The Colorado Rockies have been in need of a trade for weeks. With struggles throughout the roster that have caused the Rockies to slip of late, that need has never been more apparent.

According to Clark Spencer of the Miami Herald, the Rockies have generated interest from the Miami Marlins as a potential trade partner. As Miami approaches the probable selling of the franchise, the team figures to dump major league payroll and bolster its farm system. Colorado, owners of MLB Pipeline’s No. 8 farm system, could decide to part ways with some of its homegrown talent in order to legitimize their contention this year. Here’s a look at three Marlins who make sense in Colorado.

Dan Straily, RHP

Dan Straily is very quietly enjoying the best season of his six-year MLB career. Through 17 starts in Miami, Straily is 6-4 with a 3.51 ERA. He averages 8.9 strikeouts per nine innings compared to just 2.7 walks. That 3.24 strikeout-to-walk ratio ranks 22nd among all MLB starters and is better than any of Colorado’s qualified starting pitchers. Straily also boasts a WHIP of 1.09, the ninth-best number of all starters. Straily is a very competent starter the Rockies can acquire at a cheaper price than other trade targets. As inconsistency throughout the team’s young starting rotation continues to rear its ugly head, Straily’s addition would provide a much-needed boost.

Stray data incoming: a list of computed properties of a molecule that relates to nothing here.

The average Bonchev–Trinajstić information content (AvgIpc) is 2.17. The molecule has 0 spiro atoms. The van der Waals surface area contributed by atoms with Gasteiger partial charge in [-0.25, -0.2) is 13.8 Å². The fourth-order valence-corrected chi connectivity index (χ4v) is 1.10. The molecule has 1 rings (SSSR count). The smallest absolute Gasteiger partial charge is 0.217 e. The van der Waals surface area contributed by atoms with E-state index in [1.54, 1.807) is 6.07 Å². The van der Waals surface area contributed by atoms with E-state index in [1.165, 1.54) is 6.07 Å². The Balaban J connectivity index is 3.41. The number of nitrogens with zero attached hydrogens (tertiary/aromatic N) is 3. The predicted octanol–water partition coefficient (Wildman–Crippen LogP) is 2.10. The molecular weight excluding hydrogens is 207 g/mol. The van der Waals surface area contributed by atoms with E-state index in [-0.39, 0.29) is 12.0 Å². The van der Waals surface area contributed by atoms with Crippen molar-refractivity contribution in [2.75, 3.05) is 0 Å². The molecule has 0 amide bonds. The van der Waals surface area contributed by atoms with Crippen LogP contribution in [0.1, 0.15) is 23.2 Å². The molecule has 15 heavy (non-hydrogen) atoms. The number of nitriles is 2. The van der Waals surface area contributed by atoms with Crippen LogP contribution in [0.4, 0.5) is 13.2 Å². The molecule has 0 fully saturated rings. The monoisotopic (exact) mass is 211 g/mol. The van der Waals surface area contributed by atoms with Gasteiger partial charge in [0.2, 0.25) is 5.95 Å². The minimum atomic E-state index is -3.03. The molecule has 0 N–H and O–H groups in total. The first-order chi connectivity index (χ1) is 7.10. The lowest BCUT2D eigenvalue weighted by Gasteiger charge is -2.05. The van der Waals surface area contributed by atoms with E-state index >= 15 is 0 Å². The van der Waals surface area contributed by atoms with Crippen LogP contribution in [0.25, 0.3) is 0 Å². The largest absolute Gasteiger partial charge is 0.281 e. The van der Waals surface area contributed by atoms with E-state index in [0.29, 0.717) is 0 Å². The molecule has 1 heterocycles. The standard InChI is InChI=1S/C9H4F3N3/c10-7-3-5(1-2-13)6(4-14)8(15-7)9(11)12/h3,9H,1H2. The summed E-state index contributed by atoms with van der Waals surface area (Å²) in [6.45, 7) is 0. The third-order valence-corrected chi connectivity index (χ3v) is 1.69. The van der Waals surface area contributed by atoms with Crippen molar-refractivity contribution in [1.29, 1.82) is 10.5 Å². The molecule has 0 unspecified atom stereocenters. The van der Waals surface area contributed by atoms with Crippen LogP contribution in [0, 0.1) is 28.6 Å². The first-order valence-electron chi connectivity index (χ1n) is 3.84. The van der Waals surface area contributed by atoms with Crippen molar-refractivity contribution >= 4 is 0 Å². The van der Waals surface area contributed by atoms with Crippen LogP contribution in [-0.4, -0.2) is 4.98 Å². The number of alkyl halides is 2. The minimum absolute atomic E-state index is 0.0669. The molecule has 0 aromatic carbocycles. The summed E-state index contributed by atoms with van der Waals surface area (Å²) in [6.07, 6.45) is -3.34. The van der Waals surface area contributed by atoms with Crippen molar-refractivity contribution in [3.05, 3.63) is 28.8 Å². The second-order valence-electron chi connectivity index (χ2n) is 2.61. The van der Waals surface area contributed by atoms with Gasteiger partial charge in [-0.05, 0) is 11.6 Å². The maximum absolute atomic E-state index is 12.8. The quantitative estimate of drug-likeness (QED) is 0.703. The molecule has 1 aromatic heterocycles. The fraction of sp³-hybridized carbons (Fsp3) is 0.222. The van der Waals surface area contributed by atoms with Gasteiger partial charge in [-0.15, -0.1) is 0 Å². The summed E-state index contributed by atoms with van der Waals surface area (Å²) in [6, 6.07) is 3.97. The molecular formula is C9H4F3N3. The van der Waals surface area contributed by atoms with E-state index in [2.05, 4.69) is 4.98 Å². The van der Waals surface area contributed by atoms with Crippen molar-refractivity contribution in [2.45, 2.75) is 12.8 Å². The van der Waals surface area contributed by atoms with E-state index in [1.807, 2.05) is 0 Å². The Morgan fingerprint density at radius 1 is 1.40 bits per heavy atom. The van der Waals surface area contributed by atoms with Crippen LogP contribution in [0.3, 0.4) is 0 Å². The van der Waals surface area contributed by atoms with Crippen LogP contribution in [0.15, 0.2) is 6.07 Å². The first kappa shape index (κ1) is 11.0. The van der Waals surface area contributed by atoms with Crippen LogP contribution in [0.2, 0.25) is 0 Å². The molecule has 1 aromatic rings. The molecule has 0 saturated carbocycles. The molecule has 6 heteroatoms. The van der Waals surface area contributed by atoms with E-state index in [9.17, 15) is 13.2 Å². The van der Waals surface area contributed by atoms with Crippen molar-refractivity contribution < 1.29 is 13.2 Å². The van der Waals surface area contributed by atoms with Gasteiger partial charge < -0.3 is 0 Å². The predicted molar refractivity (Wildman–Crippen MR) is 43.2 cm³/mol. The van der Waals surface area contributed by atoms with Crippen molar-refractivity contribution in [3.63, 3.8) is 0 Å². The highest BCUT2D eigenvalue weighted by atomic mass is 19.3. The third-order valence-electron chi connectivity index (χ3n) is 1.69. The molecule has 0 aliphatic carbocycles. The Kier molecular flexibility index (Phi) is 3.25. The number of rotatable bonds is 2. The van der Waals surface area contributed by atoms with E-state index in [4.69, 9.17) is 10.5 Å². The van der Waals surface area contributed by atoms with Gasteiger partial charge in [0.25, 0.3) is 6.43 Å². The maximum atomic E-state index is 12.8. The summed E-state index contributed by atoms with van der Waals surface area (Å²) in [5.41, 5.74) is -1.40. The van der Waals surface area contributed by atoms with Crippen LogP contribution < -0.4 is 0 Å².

A.J. Ramos, RHP

The Rockies need bullpen help in a big way, and A.J. Ramos could be the best available option. As previously discussed at Mile High Sports, Ramos’ addition to the back of the bullpen would create a lethal combination with Jake McGee and Greg Holland. Though Ramos’ ERA is slightly higher than his All-Star campaign last year, he provides an immediate improvement over the struggling options in the middle of Colorado’s bullpen. If the Marlins do decide to sell Ramos, he figures to be one of the most coveted relievers on the market. However, he may be worth a hefty price tag if it means fixing Colorado’s bullpen woes.

Marcell Ozuna, OF

If the Rockies go in the direction of bolstering an already talented offense to make up for its below-average pitching, Marcell Ozuna should be a primary target. The slugger is having one of the best offensive seasons among all MLB outfielders, aptly being named a starter on the National League All-Star team. Through 84 games, Ozuna has already tied his career-high in home runs (23) and leads the majors in RBI (67). Although Colorado’s outfield is crowded, Ozuna is an upgrade over every outfielder not named Charlie Blackmon. His addition would increase the availability of other Rockies in the trade market. Miami’s asking price for Ozuna is likely to exceed what Colorado is willing to part with, but bringing his bat to Colorado is an enticing scenario.